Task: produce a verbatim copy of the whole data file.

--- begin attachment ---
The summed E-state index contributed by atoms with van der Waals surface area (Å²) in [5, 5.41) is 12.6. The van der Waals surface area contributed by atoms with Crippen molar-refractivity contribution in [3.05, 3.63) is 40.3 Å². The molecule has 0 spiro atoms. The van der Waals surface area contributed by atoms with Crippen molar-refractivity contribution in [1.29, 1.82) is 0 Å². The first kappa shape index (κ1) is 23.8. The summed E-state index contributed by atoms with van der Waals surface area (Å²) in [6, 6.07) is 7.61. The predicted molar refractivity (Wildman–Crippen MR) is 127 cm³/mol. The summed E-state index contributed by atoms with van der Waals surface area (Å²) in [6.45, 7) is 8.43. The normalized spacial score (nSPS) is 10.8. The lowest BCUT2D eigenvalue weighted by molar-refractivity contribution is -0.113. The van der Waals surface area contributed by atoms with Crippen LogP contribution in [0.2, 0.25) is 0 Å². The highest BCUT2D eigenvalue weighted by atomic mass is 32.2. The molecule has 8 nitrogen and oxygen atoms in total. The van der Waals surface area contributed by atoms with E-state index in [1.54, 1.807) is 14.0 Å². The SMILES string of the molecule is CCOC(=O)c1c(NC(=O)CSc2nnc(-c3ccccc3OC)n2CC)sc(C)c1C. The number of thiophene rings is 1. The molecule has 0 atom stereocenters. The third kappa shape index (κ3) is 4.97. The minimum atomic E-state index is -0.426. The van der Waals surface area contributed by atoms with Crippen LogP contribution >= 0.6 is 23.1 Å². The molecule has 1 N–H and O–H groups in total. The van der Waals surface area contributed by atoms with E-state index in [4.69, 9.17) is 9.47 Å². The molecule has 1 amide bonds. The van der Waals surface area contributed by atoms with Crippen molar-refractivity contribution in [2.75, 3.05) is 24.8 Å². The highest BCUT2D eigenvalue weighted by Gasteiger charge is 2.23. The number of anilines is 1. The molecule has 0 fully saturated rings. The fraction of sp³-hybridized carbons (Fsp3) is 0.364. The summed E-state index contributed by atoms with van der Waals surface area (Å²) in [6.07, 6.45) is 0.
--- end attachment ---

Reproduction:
The summed E-state index contributed by atoms with van der Waals surface area (Å²) in [5, 5.41) is 12.6. The van der Waals surface area contributed by atoms with Crippen molar-refractivity contribution in [3.05, 3.63) is 40.3 Å². The molecule has 0 spiro atoms. The van der Waals surface area contributed by atoms with Crippen molar-refractivity contribution in [1.29, 1.82) is 0 Å². The first kappa shape index (κ1) is 23.8. The summed E-state index contributed by atoms with van der Waals surface area (Å²) in [6, 6.07) is 7.61. The predicted molar refractivity (Wildman–Crippen MR) is 127 cm³/mol. The summed E-state index contributed by atoms with van der Waals surface area (Å²) in [6.45, 7) is 8.43. The normalized spacial score (nSPS) is 10.8. The lowest BCUT2D eigenvalue weighted by molar-refractivity contribution is -0.113. The van der Waals surface area contributed by atoms with Crippen LogP contribution in [0.2, 0.25) is 0 Å². The highest BCUT2D eigenvalue weighted by atomic mass is 32.2. The molecule has 8 nitrogen and oxygen atoms in total. The van der Waals surface area contributed by atoms with E-state index in [1.54, 1.807) is 14.0 Å². The SMILES string of the molecule is CCOC(=O)c1c(NC(=O)CSc2nnc(-c3ccccc3OC)n2CC)sc(C)c1C. The number of thiophene rings is 1. The molecule has 0 atom stereocenters. The third kappa shape index (κ3) is 4.97. The minimum atomic E-state index is -0.426. The van der Waals surface area contributed by atoms with Crippen LogP contribution >= 0.6 is 23.1 Å². The molecule has 1 N–H and O–H groups in total. The van der Waals surface area contributed by atoms with E-state index in [4.69, 9.17) is 9.47 Å². The molecule has 1 amide bonds. The van der Waals surface area contributed by atoms with Crippen molar-refractivity contribution in [2.75, 3.05) is 24.8 Å². The highest BCUT2D eigenvalue weighted by Gasteiger charge is 2.23. The number of anilines is 1. The molecule has 0 fully saturated rings. The fraction of sp³-hybridized carbons (Fsp3) is 0.364. The summed E-state index contributed by atoms with van der Waals surface area (Å²) in [6.07, 6.45) is 0.